Traditional copyright faces webcomics with an uncomfortable choice. Its restrictions, properly enforced, would mean a virtual end to crossovers and homages, fan art, fan fiction, and many other staples that make the webcomic a more entertaining creation and foster artistic growth.
A total lack of copyright, however, leaves unscrupulous readers free to â€œbootlegâ€ subscription sites, program tools to deprive comics of advertising revenue, and even profit from othersâ€™ labor without permission.
The Creative Commons license presents a possible solution. It lets copyright holders to grant some of their rights to the public while retaining others, through a variety of licensing and contract schemes, which may include dedication to the public domain or open content licensing terms.
Answering a few of our copyright questions are some well-known names associated with Creative Commons, and a cartoonist whoâ€™s well-versed in technological issues.
- Lawrence Lessig is chairman of the Creative Commons project, a Professor of Law at Stanford Law School and founder of the school's Center for Internet and Society. He has also taught at Harvard, Chicago and Berlin and represented web site operator Eric Eldred in the ground-breaking case Eldred v. Ashcroft, a challenge to the 1998 Sonny Bono Copyright Term Extension Act.
- Neeru Paharia is Assistant Director of Creative Commons and was instrumental in creating its "copyright comics" section, which explains the hows and whys of Creative Commons and is released under a Creative Commons license.
- Mia Garlick is the new General Counsel for Creative Commons.
- JD Frazer is the creator of UserFriendly, one of the first online strips to gather a truly massive following. His comic, about tech life and work, has featured many references to free software and the open source movement, yet he's had to defend his own IP and copyright from those who'd be a little too free with them.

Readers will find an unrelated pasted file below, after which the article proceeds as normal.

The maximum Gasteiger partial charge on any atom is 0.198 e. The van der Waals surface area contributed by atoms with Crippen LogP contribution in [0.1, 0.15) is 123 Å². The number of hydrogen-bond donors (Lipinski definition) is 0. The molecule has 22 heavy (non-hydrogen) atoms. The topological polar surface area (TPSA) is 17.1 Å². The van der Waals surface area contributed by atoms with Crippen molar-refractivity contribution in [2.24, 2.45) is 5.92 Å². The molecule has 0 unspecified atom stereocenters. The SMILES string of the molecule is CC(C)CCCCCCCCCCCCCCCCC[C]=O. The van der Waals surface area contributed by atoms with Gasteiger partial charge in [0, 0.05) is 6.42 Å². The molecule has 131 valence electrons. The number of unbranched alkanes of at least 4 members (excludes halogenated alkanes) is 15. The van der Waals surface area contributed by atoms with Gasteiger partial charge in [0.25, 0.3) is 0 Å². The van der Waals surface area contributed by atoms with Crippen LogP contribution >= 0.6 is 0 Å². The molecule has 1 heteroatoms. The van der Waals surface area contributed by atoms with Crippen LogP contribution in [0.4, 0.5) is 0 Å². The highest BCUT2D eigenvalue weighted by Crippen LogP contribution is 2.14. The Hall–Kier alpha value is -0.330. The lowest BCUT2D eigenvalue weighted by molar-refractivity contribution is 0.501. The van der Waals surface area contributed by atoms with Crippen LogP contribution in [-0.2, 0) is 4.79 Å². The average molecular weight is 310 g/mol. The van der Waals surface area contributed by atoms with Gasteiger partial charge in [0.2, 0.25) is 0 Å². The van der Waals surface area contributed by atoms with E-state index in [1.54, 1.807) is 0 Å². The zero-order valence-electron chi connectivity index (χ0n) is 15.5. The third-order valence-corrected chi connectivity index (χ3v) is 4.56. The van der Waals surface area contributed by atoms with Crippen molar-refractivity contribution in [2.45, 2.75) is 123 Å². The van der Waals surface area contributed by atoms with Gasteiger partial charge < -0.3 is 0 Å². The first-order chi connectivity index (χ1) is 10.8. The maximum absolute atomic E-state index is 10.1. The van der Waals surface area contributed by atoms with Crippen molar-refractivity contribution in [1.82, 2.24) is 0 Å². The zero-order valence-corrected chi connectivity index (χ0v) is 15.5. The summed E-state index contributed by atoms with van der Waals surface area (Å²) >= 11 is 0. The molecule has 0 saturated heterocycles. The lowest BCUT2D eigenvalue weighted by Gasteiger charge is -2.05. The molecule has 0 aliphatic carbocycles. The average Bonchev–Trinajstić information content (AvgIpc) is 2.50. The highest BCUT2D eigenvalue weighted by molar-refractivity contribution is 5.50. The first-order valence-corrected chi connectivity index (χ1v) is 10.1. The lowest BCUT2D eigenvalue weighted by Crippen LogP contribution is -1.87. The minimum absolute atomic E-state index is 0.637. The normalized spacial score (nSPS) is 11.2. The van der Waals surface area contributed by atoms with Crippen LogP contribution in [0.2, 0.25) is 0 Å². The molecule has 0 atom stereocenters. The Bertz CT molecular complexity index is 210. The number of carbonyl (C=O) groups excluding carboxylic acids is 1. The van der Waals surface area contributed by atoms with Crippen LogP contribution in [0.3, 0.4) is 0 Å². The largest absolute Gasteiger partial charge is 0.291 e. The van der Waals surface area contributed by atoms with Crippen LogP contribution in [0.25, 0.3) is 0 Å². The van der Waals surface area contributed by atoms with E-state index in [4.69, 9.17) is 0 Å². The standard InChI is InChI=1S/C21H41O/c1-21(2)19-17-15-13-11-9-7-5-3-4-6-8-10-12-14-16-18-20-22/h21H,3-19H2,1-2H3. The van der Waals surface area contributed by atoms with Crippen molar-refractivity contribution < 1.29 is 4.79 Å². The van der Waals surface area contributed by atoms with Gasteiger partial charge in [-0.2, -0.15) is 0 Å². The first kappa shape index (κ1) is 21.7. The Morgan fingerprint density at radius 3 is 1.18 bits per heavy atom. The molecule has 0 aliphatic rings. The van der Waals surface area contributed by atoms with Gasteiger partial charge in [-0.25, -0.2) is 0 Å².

- Finally, Cory Doctorow, widely hailed as one of the greatest SF authors of the 21st century, has written extensively on copyright issues and released novels under different versions of the Creative Commons license. He is outreach coordinator for the Electronic Frontier Foundation.
Comixpedia: I'd like to kick things off with the question that motivated this roundtable in the first place: Which rights should online cartoonists keep for themselves, and what rights should they give back to the community?
Doctorow: Here's one: if you go into a comics shop today and buy the first perfect-bound collection of a new book, you'll get issues 1-5. Ask the shop clerk for issue 6 after you finish it, and he'll tell you that the series if up to book 8 now, and 6 and 7 are gone forever. You can wait six months and get the next collection of issues 6-10, or you can start reading the serial at book 8.
The interesting thing is that the audience for perfect-bound collections is different — and broader — than the (dwindling) market for individual comics. They shop in bookstores, not specialty stores, and if we could convert some fraction of them to comics readers, we could migrate these people to the specialty stores and prop up that core business. But it is prohibitively expensive to warehouse and distribute all the comics after their month on the shelf has expired.
Now, what would happen if every comic was downloadable from the web 30 days after it was published (e.g., the day of its "display until" date)?
Would it cannibalize any of the existing sales of comics?
I don't think so. The board-and-bag fans will not eschew the stores just because they can get a reading copy online. Maybe you'll lose the "reading copy" sales to readers who buy two copies and keep one pristine and untouched, but they're a tiny, tiny minority of comics buyers.
Would it lead to new sales of comics?
Yes. People who want to convert from bookstore-based collection-readers to monthly serial readers can fill in the gap between the current collection and the monthly by downloading it. This is the largest pool of untapped, ready-to-be-converted buyers for monthly books, and they represent a sizable potential infusion of new money into the field.